It was a night to celebrate the leading ladies, making their mark on the landscape of British TV at the prestigious TV Baftas.
Olivia Colman, Sarah Lancashire, Katherine Parkinson, Julie Walters and Cilla Black were the women of the moment, awarded the coveted prize in recognition of their outstanding TV performances.
Hosted by a characteristically wry Graham Norton, the event saw the biggest names of British TV and beyond gather at the Theatre Royal Drury Lane, to pay tribute to the best in the business.
Broadchurch star Olivia Colman won her third TV Bafta in just two years, winning the award in the leading actress category.
Overwhelmed by the moment, she struggled to speak as she accepted her award. Bursting into tears she said: "Oh sorry, not cool."
Thanking her family and co-stars she paid tribute to her husband, describing him as "just the best thing in the world."
Colman faced competition from Kerrie Hayes for her part in The Mill, Helena Bonham Carter for Burton and Taylor and Maxine Peake for The Village.
Colman's award lead the way for Broadchurch to clean up, winning the Best Drama series award and Best Supporting Actor for David Bradley.
Sarah Lancashire won the award for the Best Supporting actress for her role in Last Tango in Halifax while Katherine Parkinson took home the Best Actress in a Comedy for her long-running role in the Channel Four comedy series The IT Crowd starring Chris O'Dowd and Richard Ayoade.
But it was the veteran stars who received the most rousing reception.
TV veteran Cilla Black was greeted with a standing ovation as she accepted the Bafta Special Award for her services to television and entertainment over the last fifty years, from her friend and fellow Scouser Paul O'Grady.
In a heart felt speech she said: "I've lead a charmed life. I've worked with incredible people." The presenter, who has hosted some of TV's most popular entertainment shows including Blind Date and Surprise Surprise, dedicated her win to her viewers, who she said had made her "feel so welcome over the years."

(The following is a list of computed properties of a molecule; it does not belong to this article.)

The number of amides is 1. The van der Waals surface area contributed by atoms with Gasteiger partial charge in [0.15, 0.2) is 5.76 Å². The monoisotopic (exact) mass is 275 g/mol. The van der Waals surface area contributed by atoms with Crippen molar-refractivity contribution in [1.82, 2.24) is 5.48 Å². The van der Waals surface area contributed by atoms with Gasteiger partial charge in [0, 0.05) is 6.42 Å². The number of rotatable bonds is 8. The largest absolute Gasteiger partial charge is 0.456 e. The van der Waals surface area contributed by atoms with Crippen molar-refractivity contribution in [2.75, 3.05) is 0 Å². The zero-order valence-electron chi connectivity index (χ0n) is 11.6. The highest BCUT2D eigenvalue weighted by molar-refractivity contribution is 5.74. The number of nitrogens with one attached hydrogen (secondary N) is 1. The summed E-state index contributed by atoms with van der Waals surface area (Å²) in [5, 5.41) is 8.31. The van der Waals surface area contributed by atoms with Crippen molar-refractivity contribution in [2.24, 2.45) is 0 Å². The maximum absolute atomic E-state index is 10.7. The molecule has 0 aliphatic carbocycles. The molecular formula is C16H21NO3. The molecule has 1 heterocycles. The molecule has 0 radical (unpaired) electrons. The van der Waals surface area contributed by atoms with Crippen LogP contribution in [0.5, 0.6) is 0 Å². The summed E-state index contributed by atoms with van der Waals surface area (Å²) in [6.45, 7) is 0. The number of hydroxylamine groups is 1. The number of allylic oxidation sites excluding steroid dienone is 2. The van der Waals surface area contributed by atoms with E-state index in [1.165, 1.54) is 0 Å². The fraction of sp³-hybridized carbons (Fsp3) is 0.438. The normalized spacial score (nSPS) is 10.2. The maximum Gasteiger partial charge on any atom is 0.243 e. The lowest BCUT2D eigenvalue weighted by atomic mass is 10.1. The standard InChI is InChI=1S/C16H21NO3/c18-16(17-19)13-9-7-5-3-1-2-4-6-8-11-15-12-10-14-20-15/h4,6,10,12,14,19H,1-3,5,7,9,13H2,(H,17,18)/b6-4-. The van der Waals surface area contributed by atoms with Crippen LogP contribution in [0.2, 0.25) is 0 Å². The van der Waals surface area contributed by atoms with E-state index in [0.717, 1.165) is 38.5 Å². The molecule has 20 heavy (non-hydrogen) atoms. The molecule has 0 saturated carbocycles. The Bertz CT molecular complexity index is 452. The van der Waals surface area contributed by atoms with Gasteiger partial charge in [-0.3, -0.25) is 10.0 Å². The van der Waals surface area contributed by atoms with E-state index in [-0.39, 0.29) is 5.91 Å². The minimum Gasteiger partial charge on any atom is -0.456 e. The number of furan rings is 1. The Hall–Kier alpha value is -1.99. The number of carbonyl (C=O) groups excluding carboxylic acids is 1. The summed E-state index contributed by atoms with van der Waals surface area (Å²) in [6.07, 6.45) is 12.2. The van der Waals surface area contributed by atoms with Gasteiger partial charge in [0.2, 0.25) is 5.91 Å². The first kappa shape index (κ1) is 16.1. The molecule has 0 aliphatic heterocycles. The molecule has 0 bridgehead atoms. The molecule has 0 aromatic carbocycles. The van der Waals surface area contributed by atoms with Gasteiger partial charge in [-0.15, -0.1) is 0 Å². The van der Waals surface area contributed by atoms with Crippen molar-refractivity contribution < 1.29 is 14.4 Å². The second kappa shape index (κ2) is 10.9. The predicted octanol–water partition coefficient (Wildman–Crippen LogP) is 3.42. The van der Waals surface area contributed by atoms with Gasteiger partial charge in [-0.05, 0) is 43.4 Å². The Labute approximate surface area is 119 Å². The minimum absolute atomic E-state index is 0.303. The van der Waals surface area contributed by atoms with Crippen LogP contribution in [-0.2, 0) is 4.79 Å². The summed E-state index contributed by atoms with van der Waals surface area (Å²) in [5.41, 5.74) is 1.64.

Multi-Bafta winning actress Julie Walters, received the night's top honour when she was presented with the Academy Fellowship. Walters, whose career has spanned nearly four decades, regaled the audience with an anecdote before thanking her peers in the industry for all she had learned from them "about everything other than acting."
Among the other big winners on the night were Ant and Dec who walked away with two prizes, scooping best entertainment programme for Saturday Night Takeaway and the entertainment performance Bafta.
"We're so chuffed and this is a really nice cherry on a really big cake," said a delighted Anthony McPartlin.
"Winning the Bafta for Saturday night with Ant and Dec ... this is really great. We brought the show back after a four year break so to win a BAFTA to be even nominated is so great," he added.
"I'm glad we came now," joked Declan Donnelly.
The Geordie duo was up against Charlie Brooker's 10 O'Clock Live, Sarah Millican's The Sarah Millican Television Programme and the evening's host Graham Norton's Friday night chat show.
The Eastenders cast looked despondent losing the battle of the soaps to Coronation Street. The long running soap won their 10th BAFTA in the Soap & Continuing drama category and the award was collected by cast members past and present including Julie Hesmondhalgh, Samia Ghadie, David Neilson, Kate Ford and Jane Danson.
Best International Programme was presented by Jeremy Piven and went to Breaking Bad, with a bearded Aaron Paul collecting the award.
"This is such an incredible honour," Paul said. "I'd like to congratulate the fellow nominees, I feel so blessed to be in your company."
He thanked creator Vince Gilligan the cast and the Breaking Bad 'family'.
While veteran broadcaster Sir David Attenborough's Natural History Museum Alive 3D scooped the Bafta for specialist factual, ITV News at Ten's coverage of the murder of soldier Lee Rigby earned the programme the award for news coverage.
A League of Their Own beat Norton's chat show to the comedy and comedy entertainment programme award while Doctor Who: Day of the Doctor won the Radio Times Audience Award.
Channel Four's The Murder Trial won Best Single Documentary, while ITV's Long Last Family won the Best Features Award. Sean Harris won the leading actor prize, for his starring performance in Southcliffe, a drama about the aftermath of a series of shootings in a small town.
In The Flesh, a BBC Three drama, won the mini-series gong, and The Murder Trial was recognised as best single documentary.